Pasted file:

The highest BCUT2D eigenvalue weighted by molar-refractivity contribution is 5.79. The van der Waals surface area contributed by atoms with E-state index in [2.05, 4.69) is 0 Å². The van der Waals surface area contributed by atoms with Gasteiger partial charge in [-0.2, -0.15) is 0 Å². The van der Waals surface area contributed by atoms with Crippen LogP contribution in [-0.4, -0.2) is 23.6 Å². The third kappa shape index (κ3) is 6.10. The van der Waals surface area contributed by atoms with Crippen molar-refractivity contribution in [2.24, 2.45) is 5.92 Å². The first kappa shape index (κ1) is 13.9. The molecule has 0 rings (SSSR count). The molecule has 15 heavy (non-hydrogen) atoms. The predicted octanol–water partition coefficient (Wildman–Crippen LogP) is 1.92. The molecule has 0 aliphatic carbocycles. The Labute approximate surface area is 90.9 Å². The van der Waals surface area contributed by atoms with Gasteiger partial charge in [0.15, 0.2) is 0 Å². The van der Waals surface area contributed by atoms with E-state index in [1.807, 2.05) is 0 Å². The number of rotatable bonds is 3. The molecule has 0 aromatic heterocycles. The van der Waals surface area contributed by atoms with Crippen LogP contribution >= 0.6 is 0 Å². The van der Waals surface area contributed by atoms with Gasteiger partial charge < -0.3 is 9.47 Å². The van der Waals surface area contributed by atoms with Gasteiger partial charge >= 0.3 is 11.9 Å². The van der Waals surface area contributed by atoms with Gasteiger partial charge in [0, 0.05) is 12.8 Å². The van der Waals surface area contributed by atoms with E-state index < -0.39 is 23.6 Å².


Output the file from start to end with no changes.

The highest BCUT2D eigenvalue weighted by molar-refractivity contribution is 5.79. The van der Waals surface area contributed by atoms with E-state index in [2.05, 4.69) is 0 Å². The van der Waals surface area contributed by atoms with Gasteiger partial charge in [-0.2, -0.15) is 0 Å². The van der Waals surface area contributed by atoms with Crippen LogP contribution in [-0.4, -0.2) is 23.6 Å². The third kappa shape index (κ3) is 6.10. The van der Waals surface area contributed by atoms with Crippen molar-refractivity contribution in [2.24, 2.45) is 5.92 Å². The first kappa shape index (κ1) is 13.9. The molecule has 0 rings (SSSR count). The molecule has 15 heavy (non-hydrogen) atoms. The predicted octanol–water partition coefficient (Wildman–Crippen LogP) is 1.92. The molecule has 0 aliphatic carbocycles. The Labute approximate surface area is 90.9 Å². The van der Waals surface area contributed by atoms with Gasteiger partial charge in [0.15, 0.2) is 0 Å². The van der Waals surface area contributed by atoms with E-state index in [1.807, 2.05) is 0 Å². The number of rotatable bonds is 3. The molecule has 0 aromatic heterocycles. The van der Waals surface area contributed by atoms with Crippen LogP contribution >= 0.6 is 0 Å². The van der Waals surface area contributed by atoms with Gasteiger partial charge < -0.3 is 9.47 Å². The van der Waals surface area contributed by atoms with Gasteiger partial charge >= 0.3 is 11.9 Å². The van der Waals surface area contributed by atoms with Gasteiger partial charge in [0, 0.05) is 12.8 Å². The van der Waals surface area contributed by atoms with E-state index < -0.39 is 23.6 Å².